photo credit: flickr.com/

Disappointment

We rejoice in the hope of God’s glory. And hope does not disappoint. -Romans 5:2, 5

Have you ever been disappointed? If not, I would like to meet you.

It’s no fun. It can be devastating. So no one likes it.

For followers of Jesus (Christians) disappointment can be especially problematic. We can be disappointed with circumstances and events. But the disappointments often are in people. A close friend, a husband, a wife, other family members disappoint us. That can be especially painful. The church can disappoint us. But the most difficult of all disappointments is disappointment  with/in God.

But have you ever thought about the first cause of disappointment? What precedes any such experience? What is a prior necessity to your being disappointed? It begins with expectation. That is the prerequisite to disappointment.

Sometime ago I wrote about the place expectations play in the Christian gospel and life. God’s promises form a foundation for Christian understanding and living. But wrong expectations and the resulting disappointments are a great danger to faith.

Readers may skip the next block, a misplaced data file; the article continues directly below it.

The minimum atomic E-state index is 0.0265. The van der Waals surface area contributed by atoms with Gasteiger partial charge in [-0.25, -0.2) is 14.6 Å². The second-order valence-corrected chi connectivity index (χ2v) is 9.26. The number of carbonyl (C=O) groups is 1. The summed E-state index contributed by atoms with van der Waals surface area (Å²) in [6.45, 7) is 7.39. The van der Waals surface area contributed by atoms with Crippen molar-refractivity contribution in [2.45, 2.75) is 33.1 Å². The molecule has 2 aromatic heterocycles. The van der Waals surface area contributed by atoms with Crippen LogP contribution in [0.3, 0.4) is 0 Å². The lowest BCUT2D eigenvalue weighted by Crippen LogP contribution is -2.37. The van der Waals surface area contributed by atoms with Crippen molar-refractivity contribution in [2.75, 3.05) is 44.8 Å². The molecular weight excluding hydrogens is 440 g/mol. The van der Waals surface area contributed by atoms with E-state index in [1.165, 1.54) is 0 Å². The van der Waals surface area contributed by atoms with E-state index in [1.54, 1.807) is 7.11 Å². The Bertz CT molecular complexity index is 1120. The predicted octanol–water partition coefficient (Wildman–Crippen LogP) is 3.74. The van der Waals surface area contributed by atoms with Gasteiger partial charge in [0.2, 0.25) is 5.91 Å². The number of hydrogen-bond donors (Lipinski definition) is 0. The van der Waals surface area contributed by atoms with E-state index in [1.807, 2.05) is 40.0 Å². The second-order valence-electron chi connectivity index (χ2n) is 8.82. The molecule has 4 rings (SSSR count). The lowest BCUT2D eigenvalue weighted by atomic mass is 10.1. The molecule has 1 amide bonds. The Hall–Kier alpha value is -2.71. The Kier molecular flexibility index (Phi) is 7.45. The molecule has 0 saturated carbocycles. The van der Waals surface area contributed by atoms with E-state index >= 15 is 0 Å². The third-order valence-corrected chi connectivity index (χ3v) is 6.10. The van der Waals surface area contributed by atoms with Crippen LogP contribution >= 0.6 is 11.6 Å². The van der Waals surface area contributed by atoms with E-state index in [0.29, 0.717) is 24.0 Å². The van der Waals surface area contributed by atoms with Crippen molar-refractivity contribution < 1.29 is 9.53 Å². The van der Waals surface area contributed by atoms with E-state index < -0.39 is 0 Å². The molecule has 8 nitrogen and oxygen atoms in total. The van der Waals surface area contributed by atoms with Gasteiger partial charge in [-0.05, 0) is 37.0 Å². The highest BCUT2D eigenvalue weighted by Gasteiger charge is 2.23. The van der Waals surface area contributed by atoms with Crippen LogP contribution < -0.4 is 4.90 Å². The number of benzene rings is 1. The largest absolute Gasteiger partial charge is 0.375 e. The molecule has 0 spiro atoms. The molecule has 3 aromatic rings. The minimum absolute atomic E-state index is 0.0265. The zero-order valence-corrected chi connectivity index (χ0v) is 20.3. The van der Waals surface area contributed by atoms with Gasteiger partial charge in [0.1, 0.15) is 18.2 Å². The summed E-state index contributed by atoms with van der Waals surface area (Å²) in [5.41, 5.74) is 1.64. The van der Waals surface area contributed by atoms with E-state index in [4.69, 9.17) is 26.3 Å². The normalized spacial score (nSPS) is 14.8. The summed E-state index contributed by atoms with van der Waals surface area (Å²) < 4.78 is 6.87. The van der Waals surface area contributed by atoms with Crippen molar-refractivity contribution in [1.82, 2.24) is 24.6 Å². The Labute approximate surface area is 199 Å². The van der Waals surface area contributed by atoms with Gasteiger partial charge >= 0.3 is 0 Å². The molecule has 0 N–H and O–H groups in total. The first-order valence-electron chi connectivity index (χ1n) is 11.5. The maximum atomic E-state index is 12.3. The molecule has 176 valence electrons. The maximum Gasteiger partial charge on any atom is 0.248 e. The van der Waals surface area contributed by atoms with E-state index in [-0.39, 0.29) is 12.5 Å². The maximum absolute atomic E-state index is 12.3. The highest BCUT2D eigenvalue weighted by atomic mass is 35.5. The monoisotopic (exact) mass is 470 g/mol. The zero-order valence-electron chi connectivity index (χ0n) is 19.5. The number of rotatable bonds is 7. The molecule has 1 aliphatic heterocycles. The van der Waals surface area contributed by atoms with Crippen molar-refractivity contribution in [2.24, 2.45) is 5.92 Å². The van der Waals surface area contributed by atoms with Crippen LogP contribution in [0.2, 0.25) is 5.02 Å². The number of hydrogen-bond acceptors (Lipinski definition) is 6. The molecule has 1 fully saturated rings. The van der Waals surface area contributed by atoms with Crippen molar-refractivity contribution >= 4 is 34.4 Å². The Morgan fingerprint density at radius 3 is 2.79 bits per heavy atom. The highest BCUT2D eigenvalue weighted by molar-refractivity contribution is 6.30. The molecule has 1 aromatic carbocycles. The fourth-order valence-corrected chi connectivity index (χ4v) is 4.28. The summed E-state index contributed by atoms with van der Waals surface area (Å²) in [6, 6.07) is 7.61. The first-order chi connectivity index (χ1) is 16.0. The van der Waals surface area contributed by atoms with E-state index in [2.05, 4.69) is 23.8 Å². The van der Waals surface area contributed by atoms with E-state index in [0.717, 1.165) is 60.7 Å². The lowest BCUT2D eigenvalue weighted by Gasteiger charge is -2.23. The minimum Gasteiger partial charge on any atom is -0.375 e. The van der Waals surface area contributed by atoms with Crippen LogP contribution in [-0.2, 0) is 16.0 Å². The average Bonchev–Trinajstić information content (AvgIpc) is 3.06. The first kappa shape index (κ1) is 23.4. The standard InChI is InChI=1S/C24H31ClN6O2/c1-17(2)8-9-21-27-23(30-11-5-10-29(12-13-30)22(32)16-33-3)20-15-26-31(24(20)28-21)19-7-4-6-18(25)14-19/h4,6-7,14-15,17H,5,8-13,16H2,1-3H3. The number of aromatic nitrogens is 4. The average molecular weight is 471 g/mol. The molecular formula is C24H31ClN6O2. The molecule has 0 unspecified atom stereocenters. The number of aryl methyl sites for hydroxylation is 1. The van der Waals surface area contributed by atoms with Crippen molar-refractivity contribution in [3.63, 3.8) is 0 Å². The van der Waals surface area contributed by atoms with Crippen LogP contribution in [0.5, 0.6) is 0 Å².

Expectations that God will shield you from all difficulties, make you successful, and such are inevitably pathways to disappointment with God. And disappointment with God is of all things the worst. It can easily shut the door to real faith and confidence. God is not a cosmic Santa Claus that fulfills all our childish and sinful desires.  He does not rescue us from disappointments resulting from wrong expectations.

But our hope in what God has done for us in Jesus will not disappoint us.

 

 

Great Expectations

The people were waiting expectantly… -Luke 3:15  

“Great Expectations”

I read about a man who left a relative $1 million.  In return, the relative thoroughly cursed the man.  The reason—the man was Andrew Carnegie and he left $365 million to public charities.
This was a problem of expectations—he expected more.